Babasaheb Ambedkar did expect a new cultural paradigm for the Dalits based on scientific rationality, but it remained an unfulfilled dream like many others. That is perhaps why many Dalits in Maharahstra have, unfortunately, not been averse to joining hands with Hindutva forces. Even many well educated Dalits with some social recognition did not see anything wrong in jumping onto the Rashtriya Swayamsevak Sangh's Samarasata platform which talked of the 'unity' or 'assimilation' of castes.
Politically, Ambedkarite Dalits have been joining the Hindutva forces with impunity. The current alliance between Ramdas Athavale's Republican Party of India and the Shiv Sena-Bharatiya Janata Party combine under the guise of Bhimshakti+Shivshakti is a case in point. The fact that there is not much opposition to such ideas and actions bespeaks volumes about alternative culture. So, I would say, the hegemonic influence of the Hindu or Brahminical worldview still remains, and Dalits, as a whole, continue to operate within that cultural framework.
If that is the case, then what is the alternative in terms of a counter-cultural challenge to Hindutva?
I think the alternate is only possible from the Left -- not the parliamentary Left that still appears to cling to the idea, notwithstanding their wordy acrobatics, that religion and caste are simply 'superstructural' issues or of little or no importance, but a Left that is rooted in Indian social realities and recognises the salience of these issues. Fortunately, some sections of the radical Left are developing such an understanding organically. If Dalits also review their journey so far objectively, I am sure they also will reach a similar radical understanding.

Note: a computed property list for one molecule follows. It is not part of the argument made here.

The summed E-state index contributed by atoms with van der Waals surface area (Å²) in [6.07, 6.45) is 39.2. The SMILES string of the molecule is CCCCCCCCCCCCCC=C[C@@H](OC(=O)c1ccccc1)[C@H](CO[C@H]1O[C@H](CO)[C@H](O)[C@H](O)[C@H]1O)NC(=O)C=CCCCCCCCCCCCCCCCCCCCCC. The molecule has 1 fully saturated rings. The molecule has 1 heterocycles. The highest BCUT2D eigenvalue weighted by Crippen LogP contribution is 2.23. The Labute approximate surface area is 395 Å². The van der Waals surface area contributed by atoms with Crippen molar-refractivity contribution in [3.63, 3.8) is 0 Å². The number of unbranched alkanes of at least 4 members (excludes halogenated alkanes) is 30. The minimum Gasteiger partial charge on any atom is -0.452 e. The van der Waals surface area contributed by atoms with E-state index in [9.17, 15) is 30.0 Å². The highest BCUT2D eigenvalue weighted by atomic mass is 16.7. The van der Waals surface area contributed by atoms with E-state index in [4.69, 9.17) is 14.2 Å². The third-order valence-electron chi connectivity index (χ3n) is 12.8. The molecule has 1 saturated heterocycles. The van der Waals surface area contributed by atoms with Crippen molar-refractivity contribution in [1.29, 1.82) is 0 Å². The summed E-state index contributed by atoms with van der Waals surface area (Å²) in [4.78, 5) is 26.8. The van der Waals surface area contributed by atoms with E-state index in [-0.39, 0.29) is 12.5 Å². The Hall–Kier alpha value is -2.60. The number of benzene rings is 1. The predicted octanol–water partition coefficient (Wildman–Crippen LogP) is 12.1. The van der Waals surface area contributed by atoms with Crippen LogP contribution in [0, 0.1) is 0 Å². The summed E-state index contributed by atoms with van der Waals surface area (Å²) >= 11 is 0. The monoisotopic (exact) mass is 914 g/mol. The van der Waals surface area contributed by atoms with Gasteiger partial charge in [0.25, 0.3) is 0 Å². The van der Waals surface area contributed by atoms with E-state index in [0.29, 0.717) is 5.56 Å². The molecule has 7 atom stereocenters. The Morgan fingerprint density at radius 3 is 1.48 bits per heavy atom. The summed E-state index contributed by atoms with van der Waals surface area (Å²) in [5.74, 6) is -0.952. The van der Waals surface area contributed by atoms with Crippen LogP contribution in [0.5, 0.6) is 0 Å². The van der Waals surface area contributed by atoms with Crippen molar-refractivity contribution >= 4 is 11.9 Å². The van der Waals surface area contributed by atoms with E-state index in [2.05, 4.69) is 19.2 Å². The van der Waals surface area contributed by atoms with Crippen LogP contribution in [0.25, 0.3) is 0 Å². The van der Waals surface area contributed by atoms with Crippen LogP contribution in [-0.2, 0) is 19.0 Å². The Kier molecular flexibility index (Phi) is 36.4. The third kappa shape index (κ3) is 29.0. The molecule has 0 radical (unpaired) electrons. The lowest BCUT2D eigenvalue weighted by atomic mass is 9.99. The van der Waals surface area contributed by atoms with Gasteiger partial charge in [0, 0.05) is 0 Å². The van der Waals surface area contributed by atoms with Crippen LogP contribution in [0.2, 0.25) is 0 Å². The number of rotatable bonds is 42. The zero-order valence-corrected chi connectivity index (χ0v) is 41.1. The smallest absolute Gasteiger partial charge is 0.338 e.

That said, I do not negate the importance of culture in both perpetuating as well as challenging an oppressive system, but, at the same time, I disagree with some Dalit ideologues who insist that cultural revolution must necessarily precede political revolution. The two must go together, working in a dialectical fashion.
Alternate cultures do not develop in vacuum, just by wishing for them. They are born in the process of peoples' struggles over the material issues of their living -- essentially politico-economic struggles. I am sure the counter-cultural to Hindutva will also emerge from these sorts of mass-based struggles. I don't see it as a question of one preceding the other in time in a mechanical way.
Some analysts argue that while focusing mainly on the issue of reservations and critiquing Brahminism, sections of the Dalit movement have ignored the material issues and concerns of the Dalit poor. Do you believe in that analysis?